Hal McCoy talks about the Eric Milton deal today, and how the Reds offered the same contract that Milton received to Matt Clement. When Clement declined they signed Milton:
That's because the Reds offered Clement a three-year $25.5 million deal. When he refused it, turning to the Red Sox, the Reds gave the money to Milton.
"It was a tough decision because the Reds did have things I was looking for," said the 30-year-old right-hander. "I was looking for offense and, in my opinion, the Reds had it. They had a good catcher I had heard a lot about in Jason LaRue ... but (Boston's) Jason Varitek is highly respected, and he is a big reason I came here.
"I played against Sean Casey in high school, and he called me, tried to recruit me," Clement added. "He took me on a recruiting trip to the University of Richmond, too. So, it was a tough decision, but this is close to home (Butler, Pa). And when I left the Cubs and didn't go to the Chicago White Sox, I just wanted to get far away from that whole situation."
McCoy's not really telling us much that we didn't already know, but I don't mind revisiting the worst decision O'Brien has made to date.
I give DanO credit for trying to sign Clement. I really do. But when Clement declined I think O'Brien had two options:
- Up the offer.
- Save the money, possibly for a midseason acquisition.
3. Offer a vastly inferior pitcher the exact same contract.
This isn't hindsight. I much preferred Clement, and when all this went down I just assumed he hadn't even been willing to consider the Reds. And he probably didn't take them seriously, not with a similar offer on the table from the defending World Champion, close to home, Boston Red Sox.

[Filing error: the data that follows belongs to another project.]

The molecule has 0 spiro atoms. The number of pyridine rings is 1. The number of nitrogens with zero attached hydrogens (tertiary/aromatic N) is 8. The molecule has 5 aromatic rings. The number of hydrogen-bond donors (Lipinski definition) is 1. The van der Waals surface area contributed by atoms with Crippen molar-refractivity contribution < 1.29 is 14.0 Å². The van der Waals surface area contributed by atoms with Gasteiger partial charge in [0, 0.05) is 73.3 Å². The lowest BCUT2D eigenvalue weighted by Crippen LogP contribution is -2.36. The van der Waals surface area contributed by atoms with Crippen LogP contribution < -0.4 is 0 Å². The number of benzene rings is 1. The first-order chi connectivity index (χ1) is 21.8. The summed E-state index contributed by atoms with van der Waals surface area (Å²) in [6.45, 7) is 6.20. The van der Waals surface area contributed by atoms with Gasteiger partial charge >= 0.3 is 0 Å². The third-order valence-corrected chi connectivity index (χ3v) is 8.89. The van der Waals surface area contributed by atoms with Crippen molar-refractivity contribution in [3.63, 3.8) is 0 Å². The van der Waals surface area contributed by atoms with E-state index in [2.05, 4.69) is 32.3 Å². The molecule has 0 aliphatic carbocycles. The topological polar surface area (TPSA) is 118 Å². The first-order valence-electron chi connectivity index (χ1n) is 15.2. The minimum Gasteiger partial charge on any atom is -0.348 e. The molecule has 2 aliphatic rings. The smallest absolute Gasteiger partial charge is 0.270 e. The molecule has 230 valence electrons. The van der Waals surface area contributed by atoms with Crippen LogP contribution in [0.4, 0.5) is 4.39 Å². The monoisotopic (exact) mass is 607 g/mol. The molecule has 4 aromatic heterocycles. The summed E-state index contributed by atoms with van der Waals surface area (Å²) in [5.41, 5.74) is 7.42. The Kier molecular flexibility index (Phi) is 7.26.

Which is why the Reds should have overpayed him.
Why would Dan O'Brien think someone would come to Cincinnati if they have a similar contract offer from the Red Sox?
O'Brien's mindset is tough to figure out, and it's made even tougher by the fact that he doesn't tell the press anything of substance.
It's possible that DanO had a rational reason for going after Milton, but he makes it tough to believe that when all he ever offers are platitudes about Milton being a "proven winner".
O'Brien is out of his depth. The Reds need an innovater, someone willing to take some chances. Dan O'Brien is the polar opposite of what the Reds need at this stage.
A fire sale is probably coming in the next month and a half. Do you trust O'Brien to properly execute it? I certainly don't, because I think if he mishandles it badly enough it could doom this team for the next 5-8 years. DanO's given me no reason to believe he's capable of making smart, forward thinking moves, which makes me think we're all in for a rough ride as Reds fans.